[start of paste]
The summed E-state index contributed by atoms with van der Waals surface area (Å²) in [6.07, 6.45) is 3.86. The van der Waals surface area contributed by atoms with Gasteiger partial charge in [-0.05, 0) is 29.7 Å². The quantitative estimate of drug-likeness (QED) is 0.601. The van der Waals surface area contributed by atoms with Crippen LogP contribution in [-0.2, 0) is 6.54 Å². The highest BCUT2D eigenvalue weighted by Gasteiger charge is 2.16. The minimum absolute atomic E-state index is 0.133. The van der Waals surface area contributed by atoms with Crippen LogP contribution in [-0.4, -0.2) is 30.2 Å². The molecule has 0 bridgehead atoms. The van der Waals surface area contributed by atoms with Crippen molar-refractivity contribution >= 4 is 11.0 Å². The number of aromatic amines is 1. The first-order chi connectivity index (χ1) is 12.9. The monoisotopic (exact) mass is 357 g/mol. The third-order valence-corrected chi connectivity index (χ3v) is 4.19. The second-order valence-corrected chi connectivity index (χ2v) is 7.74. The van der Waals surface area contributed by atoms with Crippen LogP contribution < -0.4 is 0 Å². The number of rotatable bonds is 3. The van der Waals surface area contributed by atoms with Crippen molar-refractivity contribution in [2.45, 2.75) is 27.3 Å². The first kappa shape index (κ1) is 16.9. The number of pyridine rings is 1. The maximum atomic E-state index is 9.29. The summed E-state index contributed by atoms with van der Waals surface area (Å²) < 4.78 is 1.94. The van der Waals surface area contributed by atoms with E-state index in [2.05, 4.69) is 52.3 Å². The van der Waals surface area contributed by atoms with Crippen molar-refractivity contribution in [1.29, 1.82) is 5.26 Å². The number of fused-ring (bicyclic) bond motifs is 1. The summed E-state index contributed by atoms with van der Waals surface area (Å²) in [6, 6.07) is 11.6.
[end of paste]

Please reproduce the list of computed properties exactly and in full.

The summed E-state index contributed by atoms with van der Waals surface area (Å²) in [6.07, 6.45) is 3.86. The van der Waals surface area contributed by atoms with Gasteiger partial charge in [-0.05, 0) is 29.7 Å². The quantitative estimate of drug-likeness (QED) is 0.601. The van der Waals surface area contributed by atoms with Crippen LogP contribution in [-0.2, 0) is 6.54 Å². The highest BCUT2D eigenvalue weighted by Gasteiger charge is 2.16. The minimum absolute atomic E-state index is 0.133. The van der Waals surface area contributed by atoms with Crippen LogP contribution in [-0.4, -0.2) is 30.2 Å². The molecule has 0 bridgehead atoms. The van der Waals surface area contributed by atoms with Crippen molar-refractivity contribution >= 4 is 11.0 Å². The number of aromatic amines is 1. The first-order chi connectivity index (χ1) is 12.9. The monoisotopic (exact) mass is 357 g/mol. The third-order valence-corrected chi connectivity index (χ3v) is 4.19. The second-order valence-corrected chi connectivity index (χ2v) is 7.74. The van der Waals surface area contributed by atoms with Crippen LogP contribution < -0.4 is 0 Å². The number of rotatable bonds is 3. The van der Waals surface area contributed by atoms with Crippen molar-refractivity contribution in [2.45, 2.75) is 27.3 Å². The first kappa shape index (κ1) is 16.9. The number of pyridine rings is 1. The maximum atomic E-state index is 9.29. The summed E-state index contributed by atoms with van der Waals surface area (Å²) < 4.78 is 1.94. The van der Waals surface area contributed by atoms with E-state index in [2.05, 4.69) is 52.3 Å². The van der Waals surface area contributed by atoms with Crippen molar-refractivity contribution in [1.29, 1.82) is 5.26 Å². The number of fused-ring (bicyclic) bond motifs is 1. The summed E-state index contributed by atoms with van der Waals surface area (Å²) in [6, 6.07) is 11.6.